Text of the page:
Two-Face’s inclusion, though, allows Batman Forever to do something I will forever hold it in high regard for and that is introducing Dick Grayson/Robin. As a kid, I grew up watching the sixties Batman TV show and reading a number of different Batman comics, many of which included Robin in various forms and I remember being super excited about Robin’s inclusion here. In a fantastic example of adaptation, Robin is a combination of Dick (name/origin), Jason Todd (bad boy attitude), and Tim Drake (costume); garbed in motorcycle gear, with a piercing in his ear, he’s clearly an angst-ridden rogue who has no time for the luxury of Bruce’s lifestyle and wishes only to avenge the death of his family. Even better, the film does a great job of retelling Batman’s origin through the parallel of the deaths of Grayson’s family, which triggers Bruce’s flashbacks of his own parents’ deaths and delivers a haunting scene where, in relating the parallels between the two events to Alfred Pennyworth (Gough), Bruce slips on his wording and mutters “I killed them”, providing a glimpse into the survivor’s guilt and responsibility he feels. Bruce sympathises with Dick and takes him in; though he is angry and hungry for revenge, Dick is convinced to stay through a combination of Bruce appealing to Dick’s love for motorcycles and Alfred guilt-tripping the troubled acrobat with hospitality. Alfred plays quite the sly role this time around, offering Dick understanding and comfort but also subtly influencing his discovery of the Batcave and transformation into his own masked persona. Dick’s first instinct, though, is obviously to steal the Batmobile and take it on a joy ride; after taking his anger and pain out on some colourful street thugs, Dick directs these same emotions towards Batman when he arrives to confront him, blaming him for his family’s murder but, having vented his emotions, becomes insistent on Bruce training him to be his partner to give him the means to bring Two-Face to justice. Bruce is angered at the very idea and discourages him at every turn, not wishing Dick to go down the same path as he, much less commit murder.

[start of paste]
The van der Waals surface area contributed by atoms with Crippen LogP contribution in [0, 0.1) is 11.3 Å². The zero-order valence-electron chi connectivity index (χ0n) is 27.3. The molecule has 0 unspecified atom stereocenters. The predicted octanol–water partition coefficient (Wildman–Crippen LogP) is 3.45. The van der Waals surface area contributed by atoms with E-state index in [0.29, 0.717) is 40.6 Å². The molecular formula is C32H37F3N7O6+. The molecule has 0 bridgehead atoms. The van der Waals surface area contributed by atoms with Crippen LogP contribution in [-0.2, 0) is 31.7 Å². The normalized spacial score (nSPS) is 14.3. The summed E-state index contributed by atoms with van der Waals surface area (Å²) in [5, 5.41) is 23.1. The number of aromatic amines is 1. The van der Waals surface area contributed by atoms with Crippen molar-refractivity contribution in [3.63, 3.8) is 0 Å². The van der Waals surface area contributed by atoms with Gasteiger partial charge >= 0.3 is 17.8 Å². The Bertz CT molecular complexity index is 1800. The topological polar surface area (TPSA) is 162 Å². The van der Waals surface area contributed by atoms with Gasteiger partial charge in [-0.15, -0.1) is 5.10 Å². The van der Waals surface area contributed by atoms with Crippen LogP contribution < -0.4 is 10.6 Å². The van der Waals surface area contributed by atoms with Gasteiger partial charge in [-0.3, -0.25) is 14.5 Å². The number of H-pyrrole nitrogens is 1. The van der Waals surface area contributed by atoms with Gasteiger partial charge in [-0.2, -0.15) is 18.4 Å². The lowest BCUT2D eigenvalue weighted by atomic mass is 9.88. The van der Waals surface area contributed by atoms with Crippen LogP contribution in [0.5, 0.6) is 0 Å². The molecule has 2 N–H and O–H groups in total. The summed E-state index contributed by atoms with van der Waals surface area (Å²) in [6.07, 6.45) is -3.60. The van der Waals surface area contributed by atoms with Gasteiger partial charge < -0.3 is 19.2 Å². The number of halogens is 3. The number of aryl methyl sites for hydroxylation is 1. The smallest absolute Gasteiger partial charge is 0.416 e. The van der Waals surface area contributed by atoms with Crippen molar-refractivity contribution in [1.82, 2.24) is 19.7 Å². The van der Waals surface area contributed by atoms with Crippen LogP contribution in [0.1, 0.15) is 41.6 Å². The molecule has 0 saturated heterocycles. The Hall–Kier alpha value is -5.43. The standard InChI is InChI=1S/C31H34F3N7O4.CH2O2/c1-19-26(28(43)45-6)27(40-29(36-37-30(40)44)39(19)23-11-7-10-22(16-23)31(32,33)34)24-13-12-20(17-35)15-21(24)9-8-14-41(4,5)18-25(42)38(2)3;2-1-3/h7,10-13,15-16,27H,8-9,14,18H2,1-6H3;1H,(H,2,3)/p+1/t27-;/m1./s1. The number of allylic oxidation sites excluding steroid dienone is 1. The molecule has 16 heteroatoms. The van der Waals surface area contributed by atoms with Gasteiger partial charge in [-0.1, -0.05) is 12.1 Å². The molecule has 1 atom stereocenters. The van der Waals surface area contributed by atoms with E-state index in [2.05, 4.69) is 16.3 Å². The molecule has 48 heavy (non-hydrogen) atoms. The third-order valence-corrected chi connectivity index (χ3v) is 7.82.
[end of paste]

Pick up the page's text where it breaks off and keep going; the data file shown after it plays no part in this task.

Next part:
Chase is the horniest psychologist you’ll ever meet. It’s fantastic!